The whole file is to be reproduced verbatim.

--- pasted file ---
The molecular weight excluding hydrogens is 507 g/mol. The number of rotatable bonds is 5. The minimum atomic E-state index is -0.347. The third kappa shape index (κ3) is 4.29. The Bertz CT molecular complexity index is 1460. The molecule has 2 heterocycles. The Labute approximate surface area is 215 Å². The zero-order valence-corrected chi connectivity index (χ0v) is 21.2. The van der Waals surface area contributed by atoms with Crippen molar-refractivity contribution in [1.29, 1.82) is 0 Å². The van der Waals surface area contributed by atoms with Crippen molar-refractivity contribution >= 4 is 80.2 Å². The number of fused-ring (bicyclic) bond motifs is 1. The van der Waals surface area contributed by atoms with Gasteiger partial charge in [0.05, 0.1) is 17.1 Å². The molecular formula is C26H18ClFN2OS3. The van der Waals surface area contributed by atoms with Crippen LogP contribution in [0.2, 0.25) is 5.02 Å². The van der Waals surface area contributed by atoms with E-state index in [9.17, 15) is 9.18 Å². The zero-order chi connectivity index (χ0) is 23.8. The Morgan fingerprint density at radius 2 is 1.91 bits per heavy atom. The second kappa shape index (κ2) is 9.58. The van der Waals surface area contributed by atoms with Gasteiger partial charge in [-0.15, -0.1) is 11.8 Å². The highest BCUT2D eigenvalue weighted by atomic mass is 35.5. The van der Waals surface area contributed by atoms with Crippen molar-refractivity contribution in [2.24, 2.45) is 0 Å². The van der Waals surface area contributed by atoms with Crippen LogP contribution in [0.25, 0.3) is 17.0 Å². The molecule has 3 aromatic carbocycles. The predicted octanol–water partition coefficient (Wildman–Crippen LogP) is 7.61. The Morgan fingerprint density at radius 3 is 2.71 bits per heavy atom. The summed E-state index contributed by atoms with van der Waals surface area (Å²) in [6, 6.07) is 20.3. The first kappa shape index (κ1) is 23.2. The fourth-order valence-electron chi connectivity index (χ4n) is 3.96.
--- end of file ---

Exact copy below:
The molecular weight excluding hydrogens is 507 g/mol. The number of rotatable bonds is 5. The minimum atomic E-state index is -0.347. The third kappa shape index (κ3) is 4.29. The Bertz CT molecular complexity index is 1460. The molecule has 2 heterocycles. The Labute approximate surface area is 215 Å². The zero-order valence-corrected chi connectivity index (χ0v) is 21.2. The van der Waals surface area contributed by atoms with Crippen molar-refractivity contribution in [1.29, 1.82) is 0 Å². The van der Waals surface area contributed by atoms with Crippen molar-refractivity contribution >= 4 is 80.2 Å². The number of fused-ring (bicyclic) bond motifs is 1. The van der Waals surface area contributed by atoms with Gasteiger partial charge in [0.05, 0.1) is 17.1 Å². The molecular formula is C26H18ClFN2OS3. The van der Waals surface area contributed by atoms with Crippen LogP contribution in [0.2, 0.25) is 5.02 Å². The van der Waals surface area contributed by atoms with E-state index in [9.17, 15) is 9.18 Å². The zero-order chi connectivity index (χ0) is 23.8. The Morgan fingerprint density at radius 2 is 1.91 bits per heavy atom. The second kappa shape index (κ2) is 9.58. The van der Waals surface area contributed by atoms with Gasteiger partial charge in [-0.15, -0.1) is 11.8 Å². The highest BCUT2D eigenvalue weighted by atomic mass is 35.5. The van der Waals surface area contributed by atoms with Crippen molar-refractivity contribution in [2.24, 2.45) is 0 Å². The van der Waals surface area contributed by atoms with Crippen LogP contribution in [0.25, 0.3) is 17.0 Å². The molecule has 3 aromatic carbocycles. The predicted octanol–water partition coefficient (Wildman–Crippen LogP) is 7.61. The Morgan fingerprint density at radius 3 is 2.71 bits per heavy atom. The summed E-state index contributed by atoms with van der Waals surface area (Å²) in [6, 6.07) is 20.3. The first kappa shape index (κ1) is 23.2. The fourth-order valence-electron chi connectivity index (χ4n) is 3.96.